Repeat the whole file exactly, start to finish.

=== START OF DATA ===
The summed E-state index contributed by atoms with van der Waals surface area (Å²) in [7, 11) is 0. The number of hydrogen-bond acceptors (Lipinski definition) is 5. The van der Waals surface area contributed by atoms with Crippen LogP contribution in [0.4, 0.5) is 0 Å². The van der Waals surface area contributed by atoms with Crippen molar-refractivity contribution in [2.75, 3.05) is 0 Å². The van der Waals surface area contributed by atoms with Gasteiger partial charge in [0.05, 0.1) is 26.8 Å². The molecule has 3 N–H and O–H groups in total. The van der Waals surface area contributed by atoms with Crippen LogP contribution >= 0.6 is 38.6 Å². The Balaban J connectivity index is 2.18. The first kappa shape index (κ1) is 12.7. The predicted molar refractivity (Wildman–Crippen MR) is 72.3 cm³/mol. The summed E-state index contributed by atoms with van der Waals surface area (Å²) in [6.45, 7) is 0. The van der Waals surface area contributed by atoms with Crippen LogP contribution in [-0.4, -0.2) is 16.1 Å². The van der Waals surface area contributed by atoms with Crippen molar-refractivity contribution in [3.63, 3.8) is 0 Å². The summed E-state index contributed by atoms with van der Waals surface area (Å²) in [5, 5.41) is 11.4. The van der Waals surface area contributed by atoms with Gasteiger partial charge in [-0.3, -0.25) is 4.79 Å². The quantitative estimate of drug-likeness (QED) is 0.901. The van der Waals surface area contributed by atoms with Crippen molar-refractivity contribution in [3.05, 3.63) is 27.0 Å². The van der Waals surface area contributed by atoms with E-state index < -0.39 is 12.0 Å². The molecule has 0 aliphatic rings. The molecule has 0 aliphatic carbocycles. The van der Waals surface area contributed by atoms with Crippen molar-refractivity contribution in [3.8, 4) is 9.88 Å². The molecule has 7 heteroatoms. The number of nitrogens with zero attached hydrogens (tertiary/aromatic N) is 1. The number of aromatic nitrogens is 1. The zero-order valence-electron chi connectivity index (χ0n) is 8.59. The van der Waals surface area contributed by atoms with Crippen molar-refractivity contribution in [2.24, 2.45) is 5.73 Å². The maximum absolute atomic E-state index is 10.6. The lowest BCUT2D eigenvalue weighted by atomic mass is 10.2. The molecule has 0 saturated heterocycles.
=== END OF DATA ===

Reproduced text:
The summed E-state index contributed by atoms with van der Waals surface area (Å²) in [7, 11) is 0. The number of hydrogen-bond acceptors (Lipinski definition) is 5. The van der Waals surface area contributed by atoms with Crippen LogP contribution in [0.4, 0.5) is 0 Å². The van der Waals surface area contributed by atoms with Crippen molar-refractivity contribution in [2.75, 3.05) is 0 Å². The van der Waals surface area contributed by atoms with Gasteiger partial charge in [0.05, 0.1) is 26.8 Å². The molecule has 3 N–H and O–H groups in total. The van der Waals surface area contributed by atoms with Crippen LogP contribution >= 0.6 is 38.6 Å². The Balaban J connectivity index is 2.18. The first kappa shape index (κ1) is 12.7. The predicted molar refractivity (Wildman–Crippen MR) is 72.3 cm³/mol. The summed E-state index contributed by atoms with van der Waals surface area (Å²) in [6.45, 7) is 0. The van der Waals surface area contributed by atoms with Crippen LogP contribution in [-0.4, -0.2) is 16.1 Å². The van der Waals surface area contributed by atoms with Crippen molar-refractivity contribution in [3.63, 3.8) is 0 Å². The summed E-state index contributed by atoms with van der Waals surface area (Å²) in [5, 5.41) is 11.4. The van der Waals surface area contributed by atoms with Gasteiger partial charge in [-0.3, -0.25) is 4.79 Å². The quantitative estimate of drug-likeness (QED) is 0.901. The van der Waals surface area contributed by atoms with Crippen molar-refractivity contribution in [3.05, 3.63) is 27.0 Å². The van der Waals surface area contributed by atoms with E-state index < -0.39 is 12.0 Å². The molecule has 0 aliphatic rings. The molecule has 0 aliphatic carbocycles. The van der Waals surface area contributed by atoms with Crippen molar-refractivity contribution in [3.8, 4) is 9.88 Å². The molecule has 7 heteroatoms. The number of nitrogens with zero attached hydrogens (tertiary/aromatic N) is 1. The number of aromatic nitrogens is 1. The zero-order valence-electron chi connectivity index (χ0n) is 8.59. The van der Waals surface area contributed by atoms with Crippen molar-refractivity contribution in [2.24, 2.45) is 5.73 Å². The maximum absolute atomic E-state index is 10.6. The lowest BCUT2D eigenvalue weighted by atomic mass is 10.2. The molecule has 0 saturated heterocycles.